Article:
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You are here: myPetSmart.com > Breeds > Great Pyranees

Great Pyranees

Origin: France

AKC Group: Working

Height: Males: 27 - 32 inches; Females: 25 - 29 inches (Male)

Weight: 90 to 125 pounds (Male)

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Great Pyranees are calm, serious and independent dogs that usually becomes strongly attached to one person. Males are often aggressive with other males. Great Pyranees need lots of exercise and they love the cold outdoors.

Great Pyranees are working dogs. Working dogs pull sleds and carts, guard homes and serve in the military. Because these dogs are intelligent and capable of learning almost anything, they make excellent companions. Their very size can make them difficult to control, so they must be trained by a competent professional. Most working dogs are pack dogs, so they're often aggressive with strange dogs and other pets.

Origin: 
France
Male height: 
Males: 27 - 32 inches; Females: 25 - 29 inches
Male weight: 
90 to 125 pounds
Coat: 
Rough with a dense undercoat. Brush at least twice a week. Tail and ears hang down.
Colors: 
Solid white or mostly white with some grey or tan markings. Eyes are dark brown; nose is black. Must have one dewclaw on each front leg and two dewclaws on each hind leg.
Special considerations: 
This is a short-lived breed; 10 years average. These dogs are very independent, so don't choose the most outgoing puppy in a litter.
History: 

The Pyrenees Mountains separate France and Spain, and many who live there earn their living tending flocks of cows, sheep and other livestock. Although the exact origin of the Great Pyrenees isn't known, it is certain that he has been guarding shepherds' flocks there for thousands of years. "Discovered" by the French nobility before the Revolution, Great Pyrenees were brought in to guard the large chateaux in southern France. Dauphin Louis XIV named the breed the Royal Dog of France. Luckily, this didn't affect their talents or their popularity with the shepherds who needed them most. In the early 20th century, Bernard Senac-Lagrange, a French aristocrat and breed expert, took it upon himself to preserve the breed; it was progeny from his lines that made it to United States shores in the early 1900s. Today the Great Pyrenees continues to serve French farmers while enjoying a reputation as a gentle giant and magnificent show dog around the world.

Personality: 
Wise and dependable, the Great Pyrenees would give his life to protect his flock - livestock or human. He is serious about protecting those he loves. He can be wary of strangers (as he should be), especially on "his" territory, but with his family, his devotion knows no bounds. This is a large, imposing dog who, while gentle, can appear foreboding to those who aren't dog savvy.
At home: 
A large breed that enjoys the outdoors, the Great Pyrenees may not be the best choice for an urban environment. But no matter what the living arrangement, be ready for daily vacuuming, as this breed does shed quite a bit. He will also need an owner committed to spending time with him, as his devotion is such that he will become very upset if left alone for too long. In fact, many Great Pyrenees will follow family members from room to room to keep a close eye on them. You will need secure fencing (at least 6 feet [1.8 m] high) to prevent him from running off, which the breed has a penchant to do. Because of its guarding instinct, this is a breed with a tendency to bark.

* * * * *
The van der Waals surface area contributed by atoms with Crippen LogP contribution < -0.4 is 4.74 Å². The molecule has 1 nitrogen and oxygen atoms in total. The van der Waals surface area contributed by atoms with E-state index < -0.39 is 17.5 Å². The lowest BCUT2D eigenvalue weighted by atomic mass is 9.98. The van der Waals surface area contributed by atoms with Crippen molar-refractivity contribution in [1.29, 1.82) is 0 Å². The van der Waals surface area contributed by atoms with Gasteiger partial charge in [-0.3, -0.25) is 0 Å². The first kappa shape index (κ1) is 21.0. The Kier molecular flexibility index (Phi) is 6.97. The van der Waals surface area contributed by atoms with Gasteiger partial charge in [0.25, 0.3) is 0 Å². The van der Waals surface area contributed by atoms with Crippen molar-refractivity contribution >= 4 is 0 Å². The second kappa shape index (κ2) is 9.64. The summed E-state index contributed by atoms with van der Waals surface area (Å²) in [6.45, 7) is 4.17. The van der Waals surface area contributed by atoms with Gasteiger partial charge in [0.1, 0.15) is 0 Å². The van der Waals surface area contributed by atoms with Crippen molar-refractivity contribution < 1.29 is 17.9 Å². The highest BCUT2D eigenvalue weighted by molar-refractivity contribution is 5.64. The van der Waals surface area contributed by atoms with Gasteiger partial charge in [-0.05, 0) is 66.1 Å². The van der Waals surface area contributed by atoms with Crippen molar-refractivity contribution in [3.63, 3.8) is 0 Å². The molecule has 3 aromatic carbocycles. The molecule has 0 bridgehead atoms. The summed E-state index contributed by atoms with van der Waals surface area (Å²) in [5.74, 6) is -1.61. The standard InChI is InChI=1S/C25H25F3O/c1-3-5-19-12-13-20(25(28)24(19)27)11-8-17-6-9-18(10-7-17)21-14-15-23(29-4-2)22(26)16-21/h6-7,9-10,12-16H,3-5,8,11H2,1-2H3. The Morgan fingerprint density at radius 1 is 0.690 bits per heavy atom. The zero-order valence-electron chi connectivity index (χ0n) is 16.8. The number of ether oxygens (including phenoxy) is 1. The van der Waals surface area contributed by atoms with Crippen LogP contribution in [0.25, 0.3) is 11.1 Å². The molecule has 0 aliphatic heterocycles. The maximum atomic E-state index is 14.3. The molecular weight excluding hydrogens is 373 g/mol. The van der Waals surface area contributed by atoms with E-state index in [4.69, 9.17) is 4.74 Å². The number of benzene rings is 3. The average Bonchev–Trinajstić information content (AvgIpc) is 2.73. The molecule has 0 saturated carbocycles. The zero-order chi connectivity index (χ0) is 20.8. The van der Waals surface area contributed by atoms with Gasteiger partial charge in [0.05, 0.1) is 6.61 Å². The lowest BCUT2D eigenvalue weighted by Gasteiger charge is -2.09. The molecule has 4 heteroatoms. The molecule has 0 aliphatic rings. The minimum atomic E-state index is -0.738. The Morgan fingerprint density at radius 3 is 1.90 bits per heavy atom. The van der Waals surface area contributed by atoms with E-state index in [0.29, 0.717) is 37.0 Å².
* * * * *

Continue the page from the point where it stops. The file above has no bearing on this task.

Exercise: 
The Great Pyrenees doesn't need excessive exercise, but he requires regular exercise. Several long walks a day will satisfy him.
Feeding: 
The Great Pyrenees needs a high-quality, balanced diet. He has a slower metabolism than some other breeds, so don't overfeed and be sure to keep his weight in check.
Training: 
The Great Pyrenees takes to herding and guarding like a fish to water: He just knows what to do. He is amenable to instruction about household manners and other aspects of life away from the farm but needs a patient and persistent trainer. He can be stubborn, and he will not respond to harsh methods. Socialize the Great Pyrenees from puppyhood to help him accept all kinds of variables in his world.
Compatibility: 
Great Pyrenees are extremely tolerant of children. They don't always get along well with other dogs and need some extra socialization in that area, but they tend to do well with other types of family pets.
Health: 
The average life span of the Great Pyrenees is about 10 years. Breed health concerns include hip dysplasia and skin problems in very hot weather.
Fun fact: 

In France, Great Pyrenees work with Pyrenean Shepherds on farms - the Shepherds herd the livestock, while the Great Pyrenees protect it.

Grooming blurb: 
The Great Pyrenees' dense coat should be brushed at least once a week with a slicker brush and a steel comb. Brush him daily during his twice-yearly heavy shedding periods. His coat should not be shaved because it is meant to protect him in all kinds of weather. Because of his large flews, the Great Pyrenees tends to drool and will need to have his face wiped frequently.
Disclaimer: 
Copyright by T.F.H. Publications, Inc. This document has been published with the intent to provide accurate and authoritative information in regard to the subject matter within. While every reasonable precaution has been taken in preparation of this document, the author and publisher expressly disclaim responsibility for any errors, omissions, or adverse effects arising from the use or application of the information contained herein. The techniques and suggestions are used at the reader's discretion.